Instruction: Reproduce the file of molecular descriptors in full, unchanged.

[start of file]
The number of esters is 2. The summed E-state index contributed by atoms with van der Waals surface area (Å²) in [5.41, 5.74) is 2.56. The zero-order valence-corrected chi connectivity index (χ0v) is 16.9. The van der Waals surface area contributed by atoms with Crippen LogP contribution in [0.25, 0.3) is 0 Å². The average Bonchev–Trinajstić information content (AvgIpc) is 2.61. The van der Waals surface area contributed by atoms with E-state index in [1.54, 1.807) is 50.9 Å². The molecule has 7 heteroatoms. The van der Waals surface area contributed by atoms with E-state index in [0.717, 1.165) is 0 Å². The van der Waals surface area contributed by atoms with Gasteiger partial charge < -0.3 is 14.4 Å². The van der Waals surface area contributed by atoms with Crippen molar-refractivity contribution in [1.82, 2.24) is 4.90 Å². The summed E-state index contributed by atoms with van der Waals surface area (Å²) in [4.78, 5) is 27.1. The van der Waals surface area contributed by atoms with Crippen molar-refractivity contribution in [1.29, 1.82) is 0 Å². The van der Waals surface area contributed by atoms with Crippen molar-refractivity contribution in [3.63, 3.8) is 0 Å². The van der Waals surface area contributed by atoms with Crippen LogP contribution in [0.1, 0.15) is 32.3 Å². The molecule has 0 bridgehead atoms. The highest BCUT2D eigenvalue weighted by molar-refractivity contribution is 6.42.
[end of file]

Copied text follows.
The number of esters is 2. The summed E-state index contributed by atoms with van der Waals surface area (Å²) in [5.41, 5.74) is 2.56. The zero-order valence-corrected chi connectivity index (χ0v) is 16.9. The van der Waals surface area contributed by atoms with Crippen LogP contribution in [0.25, 0.3) is 0 Å². The average Bonchev–Trinajstić information content (AvgIpc) is 2.61. The van der Waals surface area contributed by atoms with E-state index in [1.54, 1.807) is 50.9 Å². The molecule has 7 heteroatoms. The van der Waals surface area contributed by atoms with E-state index in [0.717, 1.165) is 0 Å². The van der Waals surface area contributed by atoms with Gasteiger partial charge < -0.3 is 14.4 Å². The van der Waals surface area contributed by atoms with Crippen molar-refractivity contribution in [1.82, 2.24) is 4.90 Å². The summed E-state index contributed by atoms with van der Waals surface area (Å²) in [4.78, 5) is 27.1. The van der Waals surface area contributed by atoms with Crippen molar-refractivity contribution in [1.29, 1.82) is 0 Å². The van der Waals surface area contributed by atoms with Crippen molar-refractivity contribution in [3.63, 3.8) is 0 Å². The van der Waals surface area contributed by atoms with Crippen LogP contribution in [0.1, 0.15) is 32.3 Å². The molecule has 0 bridgehead atoms. The highest BCUT2D eigenvalue weighted by molar-refractivity contribution is 6.42.